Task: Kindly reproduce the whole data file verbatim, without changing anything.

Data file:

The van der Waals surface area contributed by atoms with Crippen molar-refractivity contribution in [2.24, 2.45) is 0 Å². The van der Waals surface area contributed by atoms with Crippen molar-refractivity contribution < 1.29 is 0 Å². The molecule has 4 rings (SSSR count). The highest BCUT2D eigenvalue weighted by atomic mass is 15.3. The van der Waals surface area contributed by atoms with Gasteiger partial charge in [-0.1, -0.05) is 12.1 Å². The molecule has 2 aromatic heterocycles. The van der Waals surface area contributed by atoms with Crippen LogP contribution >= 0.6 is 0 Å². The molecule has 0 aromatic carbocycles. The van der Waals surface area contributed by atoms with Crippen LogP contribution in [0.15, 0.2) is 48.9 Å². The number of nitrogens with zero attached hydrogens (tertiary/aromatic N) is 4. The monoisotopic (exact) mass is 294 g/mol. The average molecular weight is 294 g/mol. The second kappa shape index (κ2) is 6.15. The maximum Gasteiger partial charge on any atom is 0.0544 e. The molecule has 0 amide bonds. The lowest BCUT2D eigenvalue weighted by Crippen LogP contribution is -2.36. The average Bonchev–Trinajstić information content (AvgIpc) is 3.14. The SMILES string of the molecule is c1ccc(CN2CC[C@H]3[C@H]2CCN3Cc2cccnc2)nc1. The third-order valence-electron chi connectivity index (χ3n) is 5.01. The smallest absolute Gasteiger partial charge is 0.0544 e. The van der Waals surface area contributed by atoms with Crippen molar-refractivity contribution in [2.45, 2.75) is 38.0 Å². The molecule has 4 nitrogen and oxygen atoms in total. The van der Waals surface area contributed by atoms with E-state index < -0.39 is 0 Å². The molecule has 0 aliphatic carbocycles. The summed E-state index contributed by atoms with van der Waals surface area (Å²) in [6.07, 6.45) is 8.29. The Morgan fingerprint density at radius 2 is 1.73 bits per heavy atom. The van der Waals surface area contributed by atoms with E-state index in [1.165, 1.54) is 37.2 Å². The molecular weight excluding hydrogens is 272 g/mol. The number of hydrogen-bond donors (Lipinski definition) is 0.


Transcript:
The van der Waals surface area contributed by atoms with Crippen molar-refractivity contribution in [2.24, 2.45) is 0 Å². The van der Waals surface area contributed by atoms with Crippen molar-refractivity contribution < 1.29 is 0 Å². The molecule has 4 rings (SSSR count). The highest BCUT2D eigenvalue weighted by atomic mass is 15.3. The van der Waals surface area contributed by atoms with Gasteiger partial charge in [-0.1, -0.05) is 12.1 Å². The molecule has 2 aromatic heterocycles. The van der Waals surface area contributed by atoms with Crippen LogP contribution >= 0.6 is 0 Å². The molecule has 0 aromatic carbocycles. The van der Waals surface area contributed by atoms with Crippen LogP contribution in [0.15, 0.2) is 48.9 Å². The number of nitrogens with zero attached hydrogens (tertiary/aromatic N) is 4. The monoisotopic (exact) mass is 294 g/mol. The average molecular weight is 294 g/mol. The second kappa shape index (κ2) is 6.15. The maximum Gasteiger partial charge on any atom is 0.0544 e. The molecule has 0 amide bonds. The lowest BCUT2D eigenvalue weighted by Crippen LogP contribution is -2.36. The average Bonchev–Trinajstić information content (AvgIpc) is 3.14. The SMILES string of the molecule is c1ccc(CN2CC[C@H]3[C@H]2CCN3Cc2cccnc2)nc1. The third-order valence-electron chi connectivity index (χ3n) is 5.01. The smallest absolute Gasteiger partial charge is 0.0544 e. The van der Waals surface area contributed by atoms with Crippen molar-refractivity contribution in [2.45, 2.75) is 38.0 Å². The molecule has 4 nitrogen and oxygen atoms in total. The van der Waals surface area contributed by atoms with E-state index < -0.39 is 0 Å². The molecule has 0 aliphatic carbocycles. The summed E-state index contributed by atoms with van der Waals surface area (Å²) in [6.07, 6.45) is 8.29. The Morgan fingerprint density at radius 2 is 1.73 bits per heavy atom. The van der Waals surface area contributed by atoms with E-state index in [1.165, 1.54) is 37.2 Å². The molecular weight excluding hydrogens is 272 g/mol. The number of hydrogen-bond donors (Lipinski definition) is 0.